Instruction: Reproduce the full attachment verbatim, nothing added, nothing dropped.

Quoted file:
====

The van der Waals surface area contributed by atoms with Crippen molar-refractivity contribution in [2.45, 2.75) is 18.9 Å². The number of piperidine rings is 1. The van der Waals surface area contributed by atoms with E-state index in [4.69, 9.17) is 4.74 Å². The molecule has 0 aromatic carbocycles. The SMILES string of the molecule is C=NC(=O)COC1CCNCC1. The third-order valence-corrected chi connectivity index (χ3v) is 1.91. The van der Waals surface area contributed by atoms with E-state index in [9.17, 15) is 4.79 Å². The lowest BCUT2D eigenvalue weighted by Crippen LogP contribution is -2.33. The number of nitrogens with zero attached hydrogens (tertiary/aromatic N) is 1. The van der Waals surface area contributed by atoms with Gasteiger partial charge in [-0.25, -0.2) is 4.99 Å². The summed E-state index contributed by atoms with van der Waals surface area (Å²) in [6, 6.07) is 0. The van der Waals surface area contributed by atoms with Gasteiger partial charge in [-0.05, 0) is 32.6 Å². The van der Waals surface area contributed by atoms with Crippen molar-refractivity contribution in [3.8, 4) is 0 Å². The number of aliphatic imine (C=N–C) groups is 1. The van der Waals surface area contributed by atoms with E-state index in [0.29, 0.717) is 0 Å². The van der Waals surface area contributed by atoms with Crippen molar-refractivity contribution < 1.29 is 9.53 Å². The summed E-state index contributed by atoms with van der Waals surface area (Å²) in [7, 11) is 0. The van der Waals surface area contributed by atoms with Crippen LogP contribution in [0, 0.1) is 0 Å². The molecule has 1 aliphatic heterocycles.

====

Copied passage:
The van der Waals surface area contributed by atoms with Crippen molar-refractivity contribution in [2.45, 2.75) is 18.9 Å². The number of piperidine rings is 1. The van der Waals surface area contributed by atoms with E-state index in [4.69, 9.17) is 4.74 Å². The molecule has 0 aromatic carbocycles. The SMILES string of the molecule is C=NC(=O)COC1CCNCC1. The third-order valence-corrected chi connectivity index (χ3v) is 1.91. The van der Waals surface area contributed by atoms with E-state index in [9.17, 15) is 4.79 Å². The lowest BCUT2D eigenvalue weighted by Crippen LogP contribution is -2.33. The number of nitrogens with zero attached hydrogens (tertiary/aromatic N) is 1. The van der Waals surface area contributed by atoms with Gasteiger partial charge in [-0.25, -0.2) is 4.99 Å². The summed E-state index contributed by atoms with van der Waals surface area (Å²) in [6, 6.07) is 0. The van der Waals surface area contributed by atoms with Gasteiger partial charge in [-0.05, 0) is 32.6 Å². The van der Waals surface area contributed by atoms with Crippen molar-refractivity contribution in [3.8, 4) is 0 Å². The number of aliphatic imine (C=N–C) groups is 1. The van der Waals surface area contributed by atoms with E-state index in [0.29, 0.717) is 0 Å². The van der Waals surface area contributed by atoms with Crippen molar-refractivity contribution < 1.29 is 9.53 Å². The summed E-state index contributed by atoms with van der Waals surface area (Å²) in [7, 11) is 0. The van der Waals surface area contributed by atoms with Crippen LogP contribution in [0, 0.1) is 0 Å². The molecule has 1 aliphatic heterocycles.